Yesterday morning was a busy one, and after lunch I was looking forward to relaxing in my shed with a pipe and the chance to finish a novel. But once my pipe was lit I had a change of heart: reading wasn’t right. I played some music and instead sat and mulled. It’s a favourite occupation of mine. It’s definitely not thinking, rather it’s allowing my mind to wander freely wherever it will, a sort of intuitive wandering. Sometimes nothing very much happens, often seemingly nothing at all. But yesterday to my surprise, I found myself mulling about my funeral service. I feel in good health, there’s no sense of urgency, but family members have been encouraging me for some time, to write something down as a guide for when it’s necessary. I’ve put it off, had no idea what to write, but yesterday unexpectedly, and quite out of the blue it became clear to me and a first draft was on the page in no time at all. I have no rational explanation for why it happened thus. The moment just seemed right, and the ideas flowed freely.
I’m going to wander well outside my areas of competence here, armed only with my curiosity and intuition. I’m going to do so because there are several areas of enquiry that have been engaging me, some of them for some time, and I’m beginning to wonder whether they might be connected.
Astrophysicists suggest that around 5% of the universe’s mass is made up of ‘baryonic matter’, matter we can touch with our hands & witness with our eyes & instruments; a little over 68% is presumed to be made of ‘dark energy’ an enigmatic force that seems to be accelerating the ongoing expansion of the cosmos; the remaining 27% is thought to be made up of ‘dark matter’, the particles of which wholly refuse to interact with baryonic matter, so we have no means of detecting it save through its perceived gravitational influence. It emits no light or energy, but is fundamental to everything in the universe, anchoring all structures together. Without it galaxies, planets, our earth and us humans would not exist, yet we know nothing about it. The particles thought most likely to be the constituent of dark matter traverse our livers, skulls and guts in their trillions each second. Its thought that they were created in sufficiently vast quantities in the seconds after the birth of the universe to account for the missing mass. Scientists reckon that to prove and decipher the existence of dark matter, would require us to acquire a whole new way of knowing everything.
After writing about finding the gift in Covid19, I unexpectedly found myself sensing that perhaps I should go on and share the opening section of my current pattern of ‘prayer in the morning’? But I felt reluctant to do so. It’s personal and I’m not sure if it’s appropriate to share something quite so personal. Its what has emerged for me having decided 18 months ago to explore my priestly ministry outside the constraints of the institutional church, and wanting to anchor that exploration in my own pattern of prayer in the morning. In doing so I’ve brought together resources that have spoken to me over the years. So it is very personal. I make no apology for that, but it does mean that it might not mean very much to anybody but me. I am certainly not offering it with the assumption that it’s something that others would feel comfortable using. On the other hand, I’ve learnt to trust these unexpected ideas that come to me, and so after a bit of mulling I’ve chosen to trust this latest one. I do so in the spirit of wanting to encourage others to explore what might be helpful for them their prayer in the morning, rather than assuming that there’s an ‘off the shelf option’ that will be a good fit. There might be, but there might not. If not, then maybe you, like me, already have much of what you need already: the wisdom and resources acquired so far on your journey. It’s a matter of putting them together into some sort of shape, and then using and refining it as you go. Trust that a pattern will emerge that will nourish and challenge you.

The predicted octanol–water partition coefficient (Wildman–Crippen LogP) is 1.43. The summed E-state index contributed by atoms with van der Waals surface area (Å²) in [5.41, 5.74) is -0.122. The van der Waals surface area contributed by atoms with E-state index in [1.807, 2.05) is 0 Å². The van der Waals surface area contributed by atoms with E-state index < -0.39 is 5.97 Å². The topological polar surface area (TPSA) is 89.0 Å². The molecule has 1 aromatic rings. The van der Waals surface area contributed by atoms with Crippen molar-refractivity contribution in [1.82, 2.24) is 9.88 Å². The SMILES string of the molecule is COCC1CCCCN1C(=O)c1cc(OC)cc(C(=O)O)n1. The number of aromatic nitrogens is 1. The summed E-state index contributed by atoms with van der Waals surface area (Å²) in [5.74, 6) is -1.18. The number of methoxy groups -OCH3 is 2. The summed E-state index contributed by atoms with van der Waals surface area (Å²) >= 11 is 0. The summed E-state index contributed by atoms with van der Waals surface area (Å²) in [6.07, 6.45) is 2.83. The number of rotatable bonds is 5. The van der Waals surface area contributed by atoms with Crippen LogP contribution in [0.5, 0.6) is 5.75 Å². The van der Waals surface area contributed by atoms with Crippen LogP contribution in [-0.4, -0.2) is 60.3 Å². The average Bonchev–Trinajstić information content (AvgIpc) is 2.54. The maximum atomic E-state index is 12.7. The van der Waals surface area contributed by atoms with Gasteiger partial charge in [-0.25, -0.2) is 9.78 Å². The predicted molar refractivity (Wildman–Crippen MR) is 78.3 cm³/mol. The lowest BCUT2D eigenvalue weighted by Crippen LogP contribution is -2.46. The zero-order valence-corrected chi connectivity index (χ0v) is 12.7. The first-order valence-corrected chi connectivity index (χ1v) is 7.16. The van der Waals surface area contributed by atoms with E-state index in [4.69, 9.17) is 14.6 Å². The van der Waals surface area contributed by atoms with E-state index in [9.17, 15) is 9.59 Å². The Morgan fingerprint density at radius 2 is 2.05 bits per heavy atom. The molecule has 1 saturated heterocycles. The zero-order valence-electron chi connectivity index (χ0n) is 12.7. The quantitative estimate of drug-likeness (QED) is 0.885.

With churches closed ‘Lockdown’ provides us with an opportunity to explore new spiritual resources. Church services online are a resource for some, but apart from that we’re on our own, left to our own devices. Some may choose to do nothing, others reach out for a pre-packaged pattern from the internet. My instinct is that we already possess the God-given resources we need and that deepening our trust in them is an excellent place to start.
I’ve personally learnt to relish the chance to trust a rhythm that comes naturally from within rather than one imposed from outside. Mostly its not a matter of learning new tricks, but rather of recognising the value of things that I already do, and nourishing and deepening them.